Niche Fragrance Magazine

When the Whip Comes Down

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Perfumery has long had a (sometimes prurient) fascination with flagellation.  Fragrances with names like Coup de Fouet (Caron), Cravache (Robert Piguet), and Riding Crop (Demeter) all suggest the menacing danger and pain of the lash.  There are no less than three called whip—Whip (Black Phoenix Alchemy), Whips and Roses (Kerosene) and Whip (Le Galion).

The act of whipping evokes images of cruelty: slavery, abuse and sadism.  From Jesus Christ to Kunta Kinte the whip has inflicted punishment.  Pleasure, too, is associated with its sting, as illustrated by the character of Séverine in Luis Buñuel’s 1967 film Belle de Jour.  The riding crop—a whip in miniature—has been wielded by villains and equestrians in equal measure and in fact is used in advertisements for Guerlain’s Habit Rouge.

The cracking of a whip can have a positive association as well.  The Cambridge Dictionary defines it as “to act with authority to make someone work harder.”  Given the choice between a stick and a carrot, I’ll always take the carrot, but I like to think the “positive” persuasion of the cracking of the whip is what inspired Le Galion’s 1953 masterpiece and—as the name suggests–Caron’s 1954 offering.

Le Galion is a true Phoenix arisen from the ashes—there are several once great French houses which, upon falling on hard times falter, fail, change hands and try to revive themselves.  These relaunches often present an offering that is a shadow of its former self; visiting the websites of Jean Desprez, Lucien Lelong and Worth (and even, perhaps, Patou) tells the whole story.

Not so with Le Galion.  They, along with a few others like Grossmith, have re-emerged at the high end of the luxury market (where they started) with beautiful marketing, a leveraged heritage, proper capitalization and—most importantly—spectacularly high quality products as good now as when they made the reputation of the brand.  Old classics brought back to life in pristine form and a pipeline of new offerings in the house style.  This gives me hope.


The nose for these classic scents was Le Galion owner Paul Vacher who also gave the world monumental classics like Arpege and Miss Dior—he worked for other houses even while producing his own scents for Le Galion.  Le Galion’s most famous perfume is arguably 1937’s Sortilege (house scent at the Stork Club, no less) but they have a fine stable of hits from their heyday including Brumes (1939), Special for Gentlemen (1947), Snob (1952)…. and Whip.  Whip was launched in 1953, the same year as Elizabeth II’s coronation and it is “a fresh and young fragrance, especially refreshing in the summer.” According to Le Galion, “Originally created for men, women also grabbed hold of it quickly.”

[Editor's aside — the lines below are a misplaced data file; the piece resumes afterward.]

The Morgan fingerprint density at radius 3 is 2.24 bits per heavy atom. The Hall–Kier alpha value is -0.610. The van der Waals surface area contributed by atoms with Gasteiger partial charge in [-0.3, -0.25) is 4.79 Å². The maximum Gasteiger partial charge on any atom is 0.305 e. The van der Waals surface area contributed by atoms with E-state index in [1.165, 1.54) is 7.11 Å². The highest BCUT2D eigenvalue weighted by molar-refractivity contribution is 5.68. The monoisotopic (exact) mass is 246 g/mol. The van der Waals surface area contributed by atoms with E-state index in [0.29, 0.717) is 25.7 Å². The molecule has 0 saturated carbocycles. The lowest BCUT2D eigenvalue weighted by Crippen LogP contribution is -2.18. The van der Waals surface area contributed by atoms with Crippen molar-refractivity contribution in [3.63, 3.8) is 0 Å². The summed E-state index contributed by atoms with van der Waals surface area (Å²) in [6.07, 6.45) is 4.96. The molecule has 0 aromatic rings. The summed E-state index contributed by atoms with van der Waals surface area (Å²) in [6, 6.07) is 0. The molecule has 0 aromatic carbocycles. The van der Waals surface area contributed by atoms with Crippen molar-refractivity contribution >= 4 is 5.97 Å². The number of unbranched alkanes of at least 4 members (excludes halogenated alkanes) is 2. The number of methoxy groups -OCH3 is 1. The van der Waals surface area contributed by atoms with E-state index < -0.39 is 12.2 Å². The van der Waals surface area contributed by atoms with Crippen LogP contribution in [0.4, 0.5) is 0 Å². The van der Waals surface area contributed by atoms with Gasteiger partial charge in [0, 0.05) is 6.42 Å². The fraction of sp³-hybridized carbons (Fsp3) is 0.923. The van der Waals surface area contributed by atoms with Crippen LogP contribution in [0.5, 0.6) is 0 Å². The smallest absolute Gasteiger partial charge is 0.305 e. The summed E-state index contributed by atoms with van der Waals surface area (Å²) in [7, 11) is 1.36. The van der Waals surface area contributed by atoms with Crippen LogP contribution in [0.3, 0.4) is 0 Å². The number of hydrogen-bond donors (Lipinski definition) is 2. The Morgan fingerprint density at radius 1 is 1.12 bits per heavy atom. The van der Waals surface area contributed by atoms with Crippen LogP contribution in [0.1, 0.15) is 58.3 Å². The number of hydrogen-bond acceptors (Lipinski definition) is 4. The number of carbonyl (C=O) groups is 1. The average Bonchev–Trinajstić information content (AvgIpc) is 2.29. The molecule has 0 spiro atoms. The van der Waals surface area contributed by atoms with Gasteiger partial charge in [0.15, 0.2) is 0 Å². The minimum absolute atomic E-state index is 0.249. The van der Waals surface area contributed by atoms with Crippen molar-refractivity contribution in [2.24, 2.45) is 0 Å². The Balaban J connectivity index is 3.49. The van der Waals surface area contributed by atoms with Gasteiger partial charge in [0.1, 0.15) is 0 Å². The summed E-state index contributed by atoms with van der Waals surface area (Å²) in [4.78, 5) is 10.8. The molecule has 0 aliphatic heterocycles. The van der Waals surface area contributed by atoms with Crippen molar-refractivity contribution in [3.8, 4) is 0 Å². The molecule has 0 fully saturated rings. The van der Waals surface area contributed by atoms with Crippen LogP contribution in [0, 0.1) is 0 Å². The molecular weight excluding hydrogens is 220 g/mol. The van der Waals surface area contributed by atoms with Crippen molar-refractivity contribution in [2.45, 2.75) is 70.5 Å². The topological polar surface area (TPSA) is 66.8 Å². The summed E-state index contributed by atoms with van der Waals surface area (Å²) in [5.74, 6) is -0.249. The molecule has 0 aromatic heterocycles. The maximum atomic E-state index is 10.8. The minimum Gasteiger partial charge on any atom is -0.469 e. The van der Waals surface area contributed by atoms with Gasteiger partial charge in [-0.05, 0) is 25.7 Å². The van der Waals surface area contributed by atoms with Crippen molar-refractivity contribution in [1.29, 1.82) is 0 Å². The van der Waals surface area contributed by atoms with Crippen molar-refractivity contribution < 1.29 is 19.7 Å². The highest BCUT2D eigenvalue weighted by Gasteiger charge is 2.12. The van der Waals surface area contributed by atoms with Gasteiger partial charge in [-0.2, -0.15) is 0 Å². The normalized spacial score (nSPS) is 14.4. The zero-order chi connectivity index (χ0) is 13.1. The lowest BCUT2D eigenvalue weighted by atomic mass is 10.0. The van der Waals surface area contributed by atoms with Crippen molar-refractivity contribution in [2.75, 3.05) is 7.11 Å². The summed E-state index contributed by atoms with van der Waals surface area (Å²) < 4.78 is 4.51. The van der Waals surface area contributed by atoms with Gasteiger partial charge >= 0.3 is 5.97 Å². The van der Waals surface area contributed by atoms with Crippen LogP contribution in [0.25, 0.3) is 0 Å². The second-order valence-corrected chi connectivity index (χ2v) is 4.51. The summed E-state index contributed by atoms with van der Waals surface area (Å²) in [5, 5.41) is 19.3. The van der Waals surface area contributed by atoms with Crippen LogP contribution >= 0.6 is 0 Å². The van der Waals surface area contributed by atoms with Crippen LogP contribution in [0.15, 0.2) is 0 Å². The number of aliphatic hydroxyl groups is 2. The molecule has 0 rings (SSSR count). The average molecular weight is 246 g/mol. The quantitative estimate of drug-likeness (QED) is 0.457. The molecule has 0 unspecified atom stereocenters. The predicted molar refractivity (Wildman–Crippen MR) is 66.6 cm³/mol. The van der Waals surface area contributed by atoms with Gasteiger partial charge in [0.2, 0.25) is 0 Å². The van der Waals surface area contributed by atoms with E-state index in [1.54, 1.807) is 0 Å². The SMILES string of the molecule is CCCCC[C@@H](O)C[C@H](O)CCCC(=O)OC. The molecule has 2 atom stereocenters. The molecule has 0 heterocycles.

Le Galion’s inaugural men’s scent, Special for Men, is fresh and citric but with an underlying muskiness that is similar to underlying dirtiness of Mouchoir de Monsieur or Moustache.  This is a style that the French do so well and that sexy clean/dirty accord is done brilliantly in Special for Men.  Whip, which came only six years later, cleans all of that up, adds a slug of beautiful flowers and lights the whole thing up with galbanum, presaging the green movement that arose in the 60s and 70s.


The top notes are very citrusy, with lemon and bergamot. Herbs such as Tarragon and cardamom provide the perfect foil for floral notes like jasmine, violet and lavender.  The notes suggest that there is “a hint of iris” and if that is so, the lipstick cap is firmly in place; no makeup smell here.  Galbanum illuminates everything and provides the chiaroscuro for the darker notes of oak moss, patchouli and vetiver. Leather underlies the whole thing—it couldn’t be called Whip without some leather, right?

Whip is the perfect scent for men who wants a fresh scent with a floral, leather kick to it and for women wanting a sparkling, clean distillation of classic French perfumery.  This is close enough to the classic cologne construct (although one of Le Galion’s new offerings is an excellent Cologne) to be right on trend today and be a potentially ideal signature scent.  When the whip comes down, I will be galvanized into action.  I will also be wearing Whip.

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